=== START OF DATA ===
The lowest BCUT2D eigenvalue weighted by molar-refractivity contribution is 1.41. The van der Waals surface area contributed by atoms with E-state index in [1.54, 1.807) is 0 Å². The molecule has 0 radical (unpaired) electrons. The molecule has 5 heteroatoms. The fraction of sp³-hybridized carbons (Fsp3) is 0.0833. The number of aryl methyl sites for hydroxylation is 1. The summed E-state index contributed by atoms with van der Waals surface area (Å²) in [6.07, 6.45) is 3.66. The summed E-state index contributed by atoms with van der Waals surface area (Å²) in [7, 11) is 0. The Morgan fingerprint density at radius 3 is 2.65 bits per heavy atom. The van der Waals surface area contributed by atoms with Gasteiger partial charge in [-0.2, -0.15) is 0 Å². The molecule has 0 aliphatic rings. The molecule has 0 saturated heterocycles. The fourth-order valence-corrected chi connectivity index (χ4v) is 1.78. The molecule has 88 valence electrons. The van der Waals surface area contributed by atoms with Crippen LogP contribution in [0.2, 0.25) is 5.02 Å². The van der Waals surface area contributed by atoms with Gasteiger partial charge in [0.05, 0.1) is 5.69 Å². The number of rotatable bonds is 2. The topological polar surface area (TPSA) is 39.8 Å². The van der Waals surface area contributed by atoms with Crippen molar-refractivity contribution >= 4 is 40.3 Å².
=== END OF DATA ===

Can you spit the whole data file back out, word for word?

The lowest BCUT2D eigenvalue weighted by molar-refractivity contribution is 1.41. The van der Waals surface area contributed by atoms with E-state index in [1.54, 1.807) is 0 Å². The molecule has 0 radical (unpaired) electrons. The molecule has 5 heteroatoms. The fraction of sp³-hybridized carbons (Fsp3) is 0.0833. The number of aryl methyl sites for hydroxylation is 1. The summed E-state index contributed by atoms with van der Waals surface area (Å²) in [6.07, 6.45) is 3.66. The summed E-state index contributed by atoms with van der Waals surface area (Å²) in [7, 11) is 0. The Morgan fingerprint density at radius 3 is 2.65 bits per heavy atom. The van der Waals surface area contributed by atoms with Gasteiger partial charge in [-0.2, -0.15) is 0 Å². The molecule has 0 aliphatic rings. The molecule has 0 saturated heterocycles. The fourth-order valence-corrected chi connectivity index (χ4v) is 1.78. The molecule has 88 valence electrons. The van der Waals surface area contributed by atoms with Crippen LogP contribution in [0.2, 0.25) is 5.02 Å². The van der Waals surface area contributed by atoms with Gasteiger partial charge in [0.05, 0.1) is 5.69 Å². The number of rotatable bonds is 2. The topological polar surface area (TPSA) is 39.8 Å². The van der Waals surface area contributed by atoms with Crippen molar-refractivity contribution >= 4 is 40.3 Å².